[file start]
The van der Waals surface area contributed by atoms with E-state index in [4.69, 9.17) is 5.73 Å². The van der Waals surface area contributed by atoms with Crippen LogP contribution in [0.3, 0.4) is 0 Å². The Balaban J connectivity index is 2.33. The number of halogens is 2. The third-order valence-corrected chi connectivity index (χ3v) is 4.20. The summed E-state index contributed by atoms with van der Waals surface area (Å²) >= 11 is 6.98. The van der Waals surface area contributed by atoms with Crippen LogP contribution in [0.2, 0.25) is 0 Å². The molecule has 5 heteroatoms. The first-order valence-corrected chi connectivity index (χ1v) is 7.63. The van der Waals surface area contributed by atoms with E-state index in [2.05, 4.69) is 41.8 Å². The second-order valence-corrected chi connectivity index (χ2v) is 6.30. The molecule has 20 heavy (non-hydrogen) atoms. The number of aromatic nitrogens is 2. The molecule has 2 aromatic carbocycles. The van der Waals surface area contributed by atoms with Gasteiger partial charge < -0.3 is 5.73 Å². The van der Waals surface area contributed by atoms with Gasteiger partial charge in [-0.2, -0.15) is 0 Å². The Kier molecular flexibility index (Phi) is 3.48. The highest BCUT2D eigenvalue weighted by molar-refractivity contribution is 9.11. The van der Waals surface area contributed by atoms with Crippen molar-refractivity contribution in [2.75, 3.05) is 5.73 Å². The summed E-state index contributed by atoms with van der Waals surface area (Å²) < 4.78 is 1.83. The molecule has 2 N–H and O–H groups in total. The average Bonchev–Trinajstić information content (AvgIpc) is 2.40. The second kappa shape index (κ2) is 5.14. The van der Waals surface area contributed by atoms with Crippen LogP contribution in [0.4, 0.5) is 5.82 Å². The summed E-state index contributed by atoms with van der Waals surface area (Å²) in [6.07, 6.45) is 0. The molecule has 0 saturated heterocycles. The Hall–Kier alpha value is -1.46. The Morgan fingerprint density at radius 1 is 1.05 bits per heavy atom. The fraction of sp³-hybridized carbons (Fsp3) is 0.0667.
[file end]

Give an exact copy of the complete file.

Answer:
The van der Waals surface area contributed by atoms with E-state index in [4.69, 9.17) is 5.73 Å². The van der Waals surface area contributed by atoms with Crippen LogP contribution in [0.3, 0.4) is 0 Å². The Balaban J connectivity index is 2.33. The number of halogens is 2. The third-order valence-corrected chi connectivity index (χ3v) is 4.20. The summed E-state index contributed by atoms with van der Waals surface area (Å²) >= 11 is 6.98. The van der Waals surface area contributed by atoms with Crippen LogP contribution in [0.2, 0.25) is 0 Å². The molecule has 5 heteroatoms. The first-order valence-corrected chi connectivity index (χ1v) is 7.63. The van der Waals surface area contributed by atoms with E-state index in [2.05, 4.69) is 41.8 Å². The second-order valence-corrected chi connectivity index (χ2v) is 6.30. The molecule has 20 heavy (non-hydrogen) atoms. The number of aromatic nitrogens is 2. The molecule has 2 aromatic carbocycles. The van der Waals surface area contributed by atoms with Gasteiger partial charge < -0.3 is 5.73 Å². The van der Waals surface area contributed by atoms with Gasteiger partial charge in [-0.2, -0.15) is 0 Å². The Kier molecular flexibility index (Phi) is 3.48. The highest BCUT2D eigenvalue weighted by molar-refractivity contribution is 9.11. The van der Waals surface area contributed by atoms with Crippen molar-refractivity contribution in [2.75, 3.05) is 5.73 Å². The summed E-state index contributed by atoms with van der Waals surface area (Å²) < 4.78 is 1.83. The molecule has 2 N–H and O–H groups in total. The average Bonchev–Trinajstić information content (AvgIpc) is 2.40. The second kappa shape index (κ2) is 5.14. The van der Waals surface area contributed by atoms with Crippen LogP contribution in [0.4, 0.5) is 5.82 Å². The summed E-state index contributed by atoms with van der Waals surface area (Å²) in [6.07, 6.45) is 0. The molecule has 0 saturated heterocycles. The Hall–Kier alpha value is -1.46. The Morgan fingerprint density at radius 1 is 1.05 bits per heavy atom. The fraction of sp³-hybridized carbons (Fsp3) is 0.0667.